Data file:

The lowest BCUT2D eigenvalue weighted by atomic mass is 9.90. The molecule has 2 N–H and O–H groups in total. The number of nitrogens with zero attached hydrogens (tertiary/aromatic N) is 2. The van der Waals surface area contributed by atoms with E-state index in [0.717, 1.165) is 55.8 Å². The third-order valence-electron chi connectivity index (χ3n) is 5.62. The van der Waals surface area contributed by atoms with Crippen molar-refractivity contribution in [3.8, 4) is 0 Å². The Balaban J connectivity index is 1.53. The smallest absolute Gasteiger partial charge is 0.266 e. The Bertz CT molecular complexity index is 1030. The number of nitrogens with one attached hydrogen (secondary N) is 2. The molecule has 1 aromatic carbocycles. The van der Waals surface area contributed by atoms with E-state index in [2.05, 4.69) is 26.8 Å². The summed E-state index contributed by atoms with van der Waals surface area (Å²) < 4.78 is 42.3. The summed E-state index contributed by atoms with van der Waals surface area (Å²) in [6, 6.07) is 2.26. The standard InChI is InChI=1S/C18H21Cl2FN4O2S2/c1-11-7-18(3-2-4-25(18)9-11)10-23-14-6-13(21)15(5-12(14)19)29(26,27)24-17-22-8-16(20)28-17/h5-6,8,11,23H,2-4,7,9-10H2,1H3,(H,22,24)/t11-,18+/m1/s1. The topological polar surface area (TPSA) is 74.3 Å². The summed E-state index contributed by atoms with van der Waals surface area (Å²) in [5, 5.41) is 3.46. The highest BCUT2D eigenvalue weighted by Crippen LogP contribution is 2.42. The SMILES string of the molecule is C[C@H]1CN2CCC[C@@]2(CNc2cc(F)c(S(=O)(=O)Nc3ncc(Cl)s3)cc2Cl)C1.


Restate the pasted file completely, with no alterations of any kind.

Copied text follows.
The lowest BCUT2D eigenvalue weighted by atomic mass is 9.90. The molecule has 2 N–H and O–H groups in total. The number of nitrogens with zero attached hydrogens (tertiary/aromatic N) is 2. The van der Waals surface area contributed by atoms with E-state index in [0.717, 1.165) is 55.8 Å². The third-order valence-electron chi connectivity index (χ3n) is 5.62. The van der Waals surface area contributed by atoms with Crippen molar-refractivity contribution in [3.8, 4) is 0 Å². The Balaban J connectivity index is 1.53. The smallest absolute Gasteiger partial charge is 0.266 e. The Bertz CT molecular complexity index is 1030. The number of nitrogens with one attached hydrogen (secondary N) is 2. The molecule has 1 aromatic carbocycles. The van der Waals surface area contributed by atoms with E-state index in [2.05, 4.69) is 26.8 Å². The summed E-state index contributed by atoms with van der Waals surface area (Å²) < 4.78 is 42.3. The summed E-state index contributed by atoms with van der Waals surface area (Å²) in [6, 6.07) is 2.26. The standard InChI is InChI=1S/C18H21Cl2FN4O2S2/c1-11-7-18(3-2-4-25(18)9-11)10-23-14-6-13(21)15(5-12(14)19)29(26,27)24-17-22-8-16(20)28-17/h5-6,8,11,23H,2-4,7,9-10H2,1H3,(H,22,24)/t11-,18+/m1/s1. The topological polar surface area (TPSA) is 74.3 Å². The summed E-state index contributed by atoms with van der Waals surface area (Å²) in [5, 5.41) is 3.46. The highest BCUT2D eigenvalue weighted by Crippen LogP contribution is 2.42. The SMILES string of the molecule is C[C@H]1CN2CCC[C@@]2(CNc2cc(F)c(S(=O)(=O)Nc3ncc(Cl)s3)cc2Cl)C1.